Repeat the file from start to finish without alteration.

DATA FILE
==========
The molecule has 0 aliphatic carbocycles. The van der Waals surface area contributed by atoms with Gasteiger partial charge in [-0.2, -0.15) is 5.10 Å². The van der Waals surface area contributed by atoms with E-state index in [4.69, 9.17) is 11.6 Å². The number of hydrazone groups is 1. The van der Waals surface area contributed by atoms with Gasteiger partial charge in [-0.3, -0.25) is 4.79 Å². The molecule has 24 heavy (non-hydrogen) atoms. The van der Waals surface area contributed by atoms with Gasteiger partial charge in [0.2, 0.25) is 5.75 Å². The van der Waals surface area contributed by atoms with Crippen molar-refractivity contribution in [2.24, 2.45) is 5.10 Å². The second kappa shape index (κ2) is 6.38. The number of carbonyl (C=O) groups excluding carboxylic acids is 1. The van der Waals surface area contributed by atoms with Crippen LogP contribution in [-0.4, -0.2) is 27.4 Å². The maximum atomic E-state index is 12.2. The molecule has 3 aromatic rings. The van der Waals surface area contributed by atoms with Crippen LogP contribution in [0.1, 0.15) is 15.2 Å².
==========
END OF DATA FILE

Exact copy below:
The molecule has 0 aliphatic carbocycles. The van der Waals surface area contributed by atoms with Gasteiger partial charge in [-0.2, -0.15) is 5.10 Å². The van der Waals surface area contributed by atoms with E-state index in [4.69, 9.17) is 11.6 Å². The number of hydrazone groups is 1. The van der Waals surface area contributed by atoms with Gasteiger partial charge in [-0.3, -0.25) is 4.79 Å². The molecule has 24 heavy (non-hydrogen) atoms. The van der Waals surface area contributed by atoms with Gasteiger partial charge in [0.2, 0.25) is 5.75 Å². The van der Waals surface area contributed by atoms with Crippen molar-refractivity contribution in [2.24, 2.45) is 5.10 Å². The second kappa shape index (κ2) is 6.38. The number of carbonyl (C=O) groups excluding carboxylic acids is 1. The van der Waals surface area contributed by atoms with Crippen LogP contribution in [-0.4, -0.2) is 27.4 Å². The maximum atomic E-state index is 12.2. The molecule has 3 aromatic rings. The van der Waals surface area contributed by atoms with Crippen LogP contribution in [0.1, 0.15) is 15.2 Å².